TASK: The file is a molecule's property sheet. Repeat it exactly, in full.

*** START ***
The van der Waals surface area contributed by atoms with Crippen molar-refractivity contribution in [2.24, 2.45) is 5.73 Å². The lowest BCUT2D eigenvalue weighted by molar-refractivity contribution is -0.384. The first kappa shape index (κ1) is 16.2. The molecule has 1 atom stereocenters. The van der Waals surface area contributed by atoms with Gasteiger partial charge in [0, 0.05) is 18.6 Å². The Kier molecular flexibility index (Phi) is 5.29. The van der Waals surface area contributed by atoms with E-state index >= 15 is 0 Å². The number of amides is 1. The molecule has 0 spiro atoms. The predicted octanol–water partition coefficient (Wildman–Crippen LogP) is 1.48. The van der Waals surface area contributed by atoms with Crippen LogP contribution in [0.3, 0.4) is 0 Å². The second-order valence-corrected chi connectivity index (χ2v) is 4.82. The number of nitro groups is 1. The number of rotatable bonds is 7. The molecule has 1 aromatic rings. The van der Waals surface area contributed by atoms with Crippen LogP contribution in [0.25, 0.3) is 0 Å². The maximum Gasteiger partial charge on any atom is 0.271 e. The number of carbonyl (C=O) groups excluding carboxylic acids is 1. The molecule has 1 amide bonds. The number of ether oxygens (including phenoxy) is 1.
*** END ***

The van der Waals surface area contributed by atoms with Crippen molar-refractivity contribution in [2.24, 2.45) is 5.73 Å². The lowest BCUT2D eigenvalue weighted by molar-refractivity contribution is -0.384. The first kappa shape index (κ1) is 16.2. The molecule has 1 atom stereocenters. The van der Waals surface area contributed by atoms with Gasteiger partial charge in [0, 0.05) is 18.6 Å². The Kier molecular flexibility index (Phi) is 5.29. The van der Waals surface area contributed by atoms with E-state index >= 15 is 0 Å². The number of amides is 1. The molecule has 0 spiro atoms. The predicted octanol–water partition coefficient (Wildman–Crippen LogP) is 1.48. The van der Waals surface area contributed by atoms with Crippen LogP contribution in [0.3, 0.4) is 0 Å². The second-order valence-corrected chi connectivity index (χ2v) is 4.82. The number of nitro groups is 1. The number of rotatable bonds is 7. The molecule has 1 aromatic rings. The van der Waals surface area contributed by atoms with Crippen LogP contribution in [0.25, 0.3) is 0 Å². The maximum Gasteiger partial charge on any atom is 0.271 e. The number of carbonyl (C=O) groups excluding carboxylic acids is 1. The molecule has 1 amide bonds. The number of ether oxygens (including phenoxy) is 1.